Community food systems can help reduce waste

By closing the agricultural loop, a local or community food system can help reduce waste associated with food consumption.

Michiganders are beginning to think more critically about how their food gets to their dinner or restaurant table. However, it may be time that we apply that same critical thinking to what happens to our food once it leaves that same dinner or restaurant table.

America throws away up to 40 percent of its food, equivalent to throwing away $165 billion every year. This is an alarming number considering not only the sheer volume of food waste in the country’s landfills or the cost that it represents, but also the cost of resources that goes into producing that wasted food. The question then becomes, what can we do about this massive problem in our food industry?

While the solutions are relatively simple -- use less food and recycle more of the food waste we create – the logistics of developing these solutions can be complicated. Community and local food systems can help alleviate this problem by closing the agriculture loop on a local scale and helping to open communication between producers and purchasers for better food production planning.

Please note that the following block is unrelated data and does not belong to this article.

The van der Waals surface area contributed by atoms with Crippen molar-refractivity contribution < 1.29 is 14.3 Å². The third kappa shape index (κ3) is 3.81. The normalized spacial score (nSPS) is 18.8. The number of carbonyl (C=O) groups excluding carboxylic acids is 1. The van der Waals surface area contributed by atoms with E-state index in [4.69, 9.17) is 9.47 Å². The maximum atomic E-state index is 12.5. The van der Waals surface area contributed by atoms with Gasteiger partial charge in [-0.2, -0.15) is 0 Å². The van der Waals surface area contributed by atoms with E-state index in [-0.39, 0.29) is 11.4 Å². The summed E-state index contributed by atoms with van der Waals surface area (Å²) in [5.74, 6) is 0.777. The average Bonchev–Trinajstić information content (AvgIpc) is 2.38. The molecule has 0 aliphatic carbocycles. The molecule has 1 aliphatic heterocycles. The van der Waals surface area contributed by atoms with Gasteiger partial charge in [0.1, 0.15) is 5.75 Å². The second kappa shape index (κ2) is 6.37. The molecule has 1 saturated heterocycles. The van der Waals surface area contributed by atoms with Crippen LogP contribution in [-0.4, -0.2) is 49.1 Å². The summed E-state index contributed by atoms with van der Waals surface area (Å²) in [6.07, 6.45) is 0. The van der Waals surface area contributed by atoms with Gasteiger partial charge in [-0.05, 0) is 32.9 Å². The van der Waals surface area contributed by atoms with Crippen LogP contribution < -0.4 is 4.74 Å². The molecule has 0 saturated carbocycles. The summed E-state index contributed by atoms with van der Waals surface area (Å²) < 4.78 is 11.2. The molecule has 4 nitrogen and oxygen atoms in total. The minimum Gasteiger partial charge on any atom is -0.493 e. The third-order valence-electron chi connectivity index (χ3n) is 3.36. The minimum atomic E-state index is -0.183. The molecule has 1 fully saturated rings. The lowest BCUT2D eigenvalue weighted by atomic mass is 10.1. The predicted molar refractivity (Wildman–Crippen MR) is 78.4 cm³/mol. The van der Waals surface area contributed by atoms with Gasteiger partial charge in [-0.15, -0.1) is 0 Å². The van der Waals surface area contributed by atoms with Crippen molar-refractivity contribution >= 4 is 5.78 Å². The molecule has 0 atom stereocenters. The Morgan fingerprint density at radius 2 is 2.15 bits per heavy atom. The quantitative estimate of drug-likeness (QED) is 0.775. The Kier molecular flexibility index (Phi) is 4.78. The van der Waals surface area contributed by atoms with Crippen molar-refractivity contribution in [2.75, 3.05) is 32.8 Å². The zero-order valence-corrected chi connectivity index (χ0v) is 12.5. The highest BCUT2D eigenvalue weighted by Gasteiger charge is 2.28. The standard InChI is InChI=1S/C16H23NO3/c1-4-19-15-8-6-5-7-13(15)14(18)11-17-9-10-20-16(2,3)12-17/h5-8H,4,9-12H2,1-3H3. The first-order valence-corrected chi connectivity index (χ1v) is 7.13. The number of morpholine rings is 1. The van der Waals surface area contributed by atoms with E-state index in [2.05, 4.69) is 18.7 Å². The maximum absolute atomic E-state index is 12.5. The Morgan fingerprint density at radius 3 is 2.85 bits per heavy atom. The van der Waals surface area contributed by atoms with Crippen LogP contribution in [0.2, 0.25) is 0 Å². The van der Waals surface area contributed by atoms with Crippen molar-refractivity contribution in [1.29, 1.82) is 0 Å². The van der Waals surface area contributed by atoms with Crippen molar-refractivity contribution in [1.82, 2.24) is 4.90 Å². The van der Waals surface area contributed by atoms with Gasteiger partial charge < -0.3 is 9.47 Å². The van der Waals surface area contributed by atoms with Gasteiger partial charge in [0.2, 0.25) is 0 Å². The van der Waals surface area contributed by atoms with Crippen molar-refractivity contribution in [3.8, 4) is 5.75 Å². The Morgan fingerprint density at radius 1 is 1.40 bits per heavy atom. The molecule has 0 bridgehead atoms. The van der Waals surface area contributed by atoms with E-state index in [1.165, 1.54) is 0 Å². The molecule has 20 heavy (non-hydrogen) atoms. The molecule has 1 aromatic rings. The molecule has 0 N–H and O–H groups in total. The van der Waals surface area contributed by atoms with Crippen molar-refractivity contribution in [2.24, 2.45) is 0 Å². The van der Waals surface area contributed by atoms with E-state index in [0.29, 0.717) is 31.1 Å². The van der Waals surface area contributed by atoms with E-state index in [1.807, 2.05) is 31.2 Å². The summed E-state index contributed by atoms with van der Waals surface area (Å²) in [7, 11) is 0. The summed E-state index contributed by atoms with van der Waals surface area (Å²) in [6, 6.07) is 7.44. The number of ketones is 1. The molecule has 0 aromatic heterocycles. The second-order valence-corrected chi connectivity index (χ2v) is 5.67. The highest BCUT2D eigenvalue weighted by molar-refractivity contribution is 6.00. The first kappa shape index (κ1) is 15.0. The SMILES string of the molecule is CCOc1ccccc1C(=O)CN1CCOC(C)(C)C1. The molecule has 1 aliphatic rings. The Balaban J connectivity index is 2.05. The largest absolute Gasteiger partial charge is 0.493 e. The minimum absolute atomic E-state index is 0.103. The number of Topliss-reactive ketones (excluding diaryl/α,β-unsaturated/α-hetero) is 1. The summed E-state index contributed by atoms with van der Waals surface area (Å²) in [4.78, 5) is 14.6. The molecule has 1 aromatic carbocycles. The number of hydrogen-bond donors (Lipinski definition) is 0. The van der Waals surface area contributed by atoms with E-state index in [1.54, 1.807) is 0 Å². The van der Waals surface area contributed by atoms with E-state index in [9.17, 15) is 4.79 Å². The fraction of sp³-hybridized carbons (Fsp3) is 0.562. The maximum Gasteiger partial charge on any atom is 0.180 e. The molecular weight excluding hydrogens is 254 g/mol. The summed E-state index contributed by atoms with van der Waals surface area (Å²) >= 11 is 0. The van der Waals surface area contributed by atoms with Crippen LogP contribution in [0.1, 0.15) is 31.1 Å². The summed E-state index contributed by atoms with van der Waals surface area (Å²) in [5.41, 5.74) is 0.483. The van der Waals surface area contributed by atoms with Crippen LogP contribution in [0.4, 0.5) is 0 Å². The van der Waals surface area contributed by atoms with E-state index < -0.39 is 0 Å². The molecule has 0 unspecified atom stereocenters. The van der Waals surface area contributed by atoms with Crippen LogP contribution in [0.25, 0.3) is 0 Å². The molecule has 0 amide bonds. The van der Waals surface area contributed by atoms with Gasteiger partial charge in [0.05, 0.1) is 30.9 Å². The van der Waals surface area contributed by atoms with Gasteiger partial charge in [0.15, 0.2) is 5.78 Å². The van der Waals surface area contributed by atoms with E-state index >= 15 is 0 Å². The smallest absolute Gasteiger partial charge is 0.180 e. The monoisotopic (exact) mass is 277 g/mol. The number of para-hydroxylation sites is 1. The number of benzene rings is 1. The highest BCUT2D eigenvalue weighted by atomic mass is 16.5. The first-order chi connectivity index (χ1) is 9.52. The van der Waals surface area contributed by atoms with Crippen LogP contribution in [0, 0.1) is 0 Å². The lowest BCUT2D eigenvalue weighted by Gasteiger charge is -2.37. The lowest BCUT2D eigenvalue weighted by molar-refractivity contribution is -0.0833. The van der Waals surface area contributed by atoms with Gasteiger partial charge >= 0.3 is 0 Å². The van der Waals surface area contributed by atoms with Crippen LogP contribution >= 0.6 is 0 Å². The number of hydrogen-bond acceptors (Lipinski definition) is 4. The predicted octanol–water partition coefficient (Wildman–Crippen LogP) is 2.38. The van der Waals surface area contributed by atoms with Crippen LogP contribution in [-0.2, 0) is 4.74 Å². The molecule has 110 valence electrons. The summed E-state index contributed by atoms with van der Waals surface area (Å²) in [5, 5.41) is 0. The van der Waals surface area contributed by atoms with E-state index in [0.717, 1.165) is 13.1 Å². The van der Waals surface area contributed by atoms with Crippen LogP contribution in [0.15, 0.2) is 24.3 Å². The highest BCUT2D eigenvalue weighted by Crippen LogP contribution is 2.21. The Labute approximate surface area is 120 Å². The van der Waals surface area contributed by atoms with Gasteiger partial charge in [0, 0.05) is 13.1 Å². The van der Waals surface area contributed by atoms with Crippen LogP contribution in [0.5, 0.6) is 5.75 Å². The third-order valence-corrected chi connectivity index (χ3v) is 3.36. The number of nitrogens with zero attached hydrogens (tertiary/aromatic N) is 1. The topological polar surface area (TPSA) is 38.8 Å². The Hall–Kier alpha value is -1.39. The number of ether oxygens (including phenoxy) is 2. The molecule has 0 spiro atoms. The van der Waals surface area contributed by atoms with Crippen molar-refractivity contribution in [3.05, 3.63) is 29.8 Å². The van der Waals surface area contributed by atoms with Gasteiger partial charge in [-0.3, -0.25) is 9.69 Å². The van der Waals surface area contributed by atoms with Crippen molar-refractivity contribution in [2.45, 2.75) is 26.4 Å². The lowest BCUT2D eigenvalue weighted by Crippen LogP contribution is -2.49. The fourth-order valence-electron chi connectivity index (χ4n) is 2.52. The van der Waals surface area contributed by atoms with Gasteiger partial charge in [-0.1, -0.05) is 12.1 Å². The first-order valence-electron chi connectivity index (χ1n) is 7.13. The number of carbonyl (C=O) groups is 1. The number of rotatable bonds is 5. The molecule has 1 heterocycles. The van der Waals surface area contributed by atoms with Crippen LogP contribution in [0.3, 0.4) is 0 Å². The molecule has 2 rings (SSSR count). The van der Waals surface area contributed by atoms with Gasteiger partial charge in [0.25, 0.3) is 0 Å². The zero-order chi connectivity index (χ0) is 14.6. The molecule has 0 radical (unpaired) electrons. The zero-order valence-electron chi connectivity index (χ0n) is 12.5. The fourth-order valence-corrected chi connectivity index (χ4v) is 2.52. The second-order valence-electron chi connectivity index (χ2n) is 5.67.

Connecting the table back to the farm has already begun in the Grand Rapids region. Local company New-Soil has implemented a commercial composting operation that has been utilized by local restaurants and institutions as a way to reduce food waste entering the landfill. The composted waste is then sold to local farmers for new crop production, hence, closing the loop. Michigan State University Extension is working to reduce food waste in its community food systems work. By developing stronger connections between producers and purchasers of local food, it is working to reduce inefficiencies and over-production on a local scale. One way this is happening is through local food hub development and production planning.

Production planning involves a conscious effort to streamline production to fit local supply needs. This involves proper planning and coordination between producers and purchasers which can be facilitated through food hubs and by and MSUExtension educators. To find out more information about how you can help tackle food waste in your community, contact an extension educator, use MSU Extension’s “Find an Expert” tool and search using the keywords, “community food” or “tourism.”

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